A nice thing Connie said with the robots is that the milker milks each teat separately so the robot will stop milking when each teat is done instead of waiting for all four teats to be done milking before it stops milking. By stopping the milking of each teat when it is done milking it allows for the cow to not be overmilked. Connie said overmilking can have a negative effect on the cow’s teat and udder health.
Each cow has a chip that the robot reads and then everything for the cow is recorded in the computer. With this system the computer can read if the cow has had any antibiotics and if it has, the robot will automatically dump the milk so that it does not go into the tank with the rest of the milk to be picked up.
Connie said this is only one of the safety checks to make sure the milk is safe for consumption.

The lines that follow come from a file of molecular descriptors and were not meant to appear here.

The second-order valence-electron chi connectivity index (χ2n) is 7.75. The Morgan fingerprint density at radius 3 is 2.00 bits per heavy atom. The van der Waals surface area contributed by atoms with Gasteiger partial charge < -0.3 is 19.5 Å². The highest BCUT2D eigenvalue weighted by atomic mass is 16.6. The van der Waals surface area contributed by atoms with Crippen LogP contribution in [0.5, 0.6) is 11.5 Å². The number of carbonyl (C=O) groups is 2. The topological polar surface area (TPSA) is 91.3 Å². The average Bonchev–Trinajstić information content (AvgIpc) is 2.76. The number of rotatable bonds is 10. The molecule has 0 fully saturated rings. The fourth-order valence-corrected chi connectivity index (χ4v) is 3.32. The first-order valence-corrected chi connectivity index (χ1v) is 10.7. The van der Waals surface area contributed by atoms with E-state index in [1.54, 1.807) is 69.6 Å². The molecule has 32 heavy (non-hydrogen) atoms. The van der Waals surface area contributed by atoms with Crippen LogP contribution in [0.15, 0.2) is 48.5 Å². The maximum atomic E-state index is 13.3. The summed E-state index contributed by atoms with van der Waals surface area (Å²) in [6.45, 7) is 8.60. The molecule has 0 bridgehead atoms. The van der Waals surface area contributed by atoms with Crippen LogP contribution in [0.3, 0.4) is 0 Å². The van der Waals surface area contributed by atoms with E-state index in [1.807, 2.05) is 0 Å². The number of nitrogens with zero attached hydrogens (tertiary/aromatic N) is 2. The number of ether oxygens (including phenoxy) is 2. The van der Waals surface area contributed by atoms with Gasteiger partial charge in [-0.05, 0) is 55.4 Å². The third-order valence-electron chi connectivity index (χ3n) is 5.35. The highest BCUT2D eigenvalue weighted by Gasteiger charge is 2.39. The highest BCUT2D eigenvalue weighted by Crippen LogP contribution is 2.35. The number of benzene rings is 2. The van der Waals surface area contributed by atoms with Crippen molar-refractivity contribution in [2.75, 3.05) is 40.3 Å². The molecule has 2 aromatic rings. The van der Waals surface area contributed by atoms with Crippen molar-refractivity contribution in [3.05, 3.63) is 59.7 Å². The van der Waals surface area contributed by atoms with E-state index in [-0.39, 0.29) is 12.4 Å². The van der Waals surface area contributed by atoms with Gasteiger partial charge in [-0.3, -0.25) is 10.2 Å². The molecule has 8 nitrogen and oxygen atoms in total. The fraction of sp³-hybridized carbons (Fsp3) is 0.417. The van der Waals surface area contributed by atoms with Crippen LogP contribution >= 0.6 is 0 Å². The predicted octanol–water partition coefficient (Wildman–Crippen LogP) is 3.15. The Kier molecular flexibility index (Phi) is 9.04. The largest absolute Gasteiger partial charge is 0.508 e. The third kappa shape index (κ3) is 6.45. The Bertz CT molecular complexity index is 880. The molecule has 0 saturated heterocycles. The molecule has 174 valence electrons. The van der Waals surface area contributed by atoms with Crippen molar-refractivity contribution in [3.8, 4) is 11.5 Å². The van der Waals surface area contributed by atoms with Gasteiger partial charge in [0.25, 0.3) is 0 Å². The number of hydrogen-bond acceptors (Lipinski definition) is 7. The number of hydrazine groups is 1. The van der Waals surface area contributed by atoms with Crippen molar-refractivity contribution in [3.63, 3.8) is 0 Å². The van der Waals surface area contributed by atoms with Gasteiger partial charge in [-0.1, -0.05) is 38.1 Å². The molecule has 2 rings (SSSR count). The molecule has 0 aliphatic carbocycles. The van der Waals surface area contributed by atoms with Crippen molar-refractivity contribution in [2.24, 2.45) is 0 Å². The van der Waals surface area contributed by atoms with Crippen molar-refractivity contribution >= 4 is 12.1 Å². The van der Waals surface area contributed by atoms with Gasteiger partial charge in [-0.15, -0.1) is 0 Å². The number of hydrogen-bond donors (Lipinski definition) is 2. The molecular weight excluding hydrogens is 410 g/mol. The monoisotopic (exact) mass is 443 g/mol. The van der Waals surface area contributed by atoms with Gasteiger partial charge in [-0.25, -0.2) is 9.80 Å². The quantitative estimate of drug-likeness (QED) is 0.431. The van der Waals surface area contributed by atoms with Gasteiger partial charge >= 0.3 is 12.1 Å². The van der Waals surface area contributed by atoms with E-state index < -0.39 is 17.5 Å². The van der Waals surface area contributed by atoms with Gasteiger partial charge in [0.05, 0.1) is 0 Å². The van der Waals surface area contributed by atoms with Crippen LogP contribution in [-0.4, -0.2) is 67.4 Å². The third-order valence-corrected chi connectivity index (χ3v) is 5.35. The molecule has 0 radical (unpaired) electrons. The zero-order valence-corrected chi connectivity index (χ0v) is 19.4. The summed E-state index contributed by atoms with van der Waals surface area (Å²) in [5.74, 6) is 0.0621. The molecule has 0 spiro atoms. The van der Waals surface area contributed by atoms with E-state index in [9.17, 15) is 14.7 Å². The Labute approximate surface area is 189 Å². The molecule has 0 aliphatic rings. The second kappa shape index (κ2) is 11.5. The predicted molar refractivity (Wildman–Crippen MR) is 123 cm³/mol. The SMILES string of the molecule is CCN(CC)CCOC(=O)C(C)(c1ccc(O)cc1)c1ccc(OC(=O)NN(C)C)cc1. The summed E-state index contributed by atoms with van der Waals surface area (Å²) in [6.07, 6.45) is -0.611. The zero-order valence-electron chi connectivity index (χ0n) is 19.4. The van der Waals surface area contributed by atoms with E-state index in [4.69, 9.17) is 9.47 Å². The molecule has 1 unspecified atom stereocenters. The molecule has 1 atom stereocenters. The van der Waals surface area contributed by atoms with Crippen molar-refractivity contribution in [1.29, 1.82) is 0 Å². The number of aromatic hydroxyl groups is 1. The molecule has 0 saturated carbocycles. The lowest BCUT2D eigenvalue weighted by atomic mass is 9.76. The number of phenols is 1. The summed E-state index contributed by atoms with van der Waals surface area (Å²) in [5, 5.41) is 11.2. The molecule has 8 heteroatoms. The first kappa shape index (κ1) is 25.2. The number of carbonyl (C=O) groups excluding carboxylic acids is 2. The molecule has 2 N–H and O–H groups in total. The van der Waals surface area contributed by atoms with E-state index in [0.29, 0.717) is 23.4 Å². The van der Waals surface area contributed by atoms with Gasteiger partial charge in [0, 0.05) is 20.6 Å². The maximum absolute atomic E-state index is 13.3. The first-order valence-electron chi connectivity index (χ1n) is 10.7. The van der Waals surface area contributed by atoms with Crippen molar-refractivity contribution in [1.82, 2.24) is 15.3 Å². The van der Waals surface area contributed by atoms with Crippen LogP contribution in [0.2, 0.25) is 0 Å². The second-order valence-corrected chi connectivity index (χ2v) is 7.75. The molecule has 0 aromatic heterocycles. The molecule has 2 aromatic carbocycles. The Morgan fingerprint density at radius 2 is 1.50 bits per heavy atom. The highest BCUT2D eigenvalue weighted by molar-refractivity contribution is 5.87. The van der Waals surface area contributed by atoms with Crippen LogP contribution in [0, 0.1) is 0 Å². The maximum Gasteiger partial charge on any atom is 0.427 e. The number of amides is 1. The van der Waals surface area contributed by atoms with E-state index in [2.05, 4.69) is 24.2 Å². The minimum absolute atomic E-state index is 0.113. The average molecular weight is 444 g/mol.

“Before our milk is put in tanker for delivery it is tested for antibiotics,” Connie said. “It [milk] would be dumped if there were any antibiotics.”
With the robots helping with the milking, Connie said they have been able to concentrate on other areas.
“We have concentrated on more cow comfort,” Connie said. “This is important on dairy side to get better production.”
She said the cows have sand bedding, constant access to food and water, fans to keep the barn at a constant temperature, no flies in the summer, and a constant supply of fresh air that comes into the barn.
One of the difficult parts of dairy farming Connie said is the low milk prices. She said there can be a financial burden to running a farm.
“Financial burden can be a struggle,” Connie said. “You just have to be creative.”
Finding more sources of income for the farm is one of the things Connie said they have done. She said they do some custom machinery repair and some custom field work.
Another thing Connie said they did was grow the cash crop side of their farming business to help bring in more money. However, Connie said right now the crop prices are not very high either.
With all the financial struggles and low prices, Connie said it can be difficult at times.
“They keep saying tighten your belt, but I think it’s been tightened enough,” Connie said. “Hopefully things will change for the farmer. We are eternal optimist and feel things will change soon.”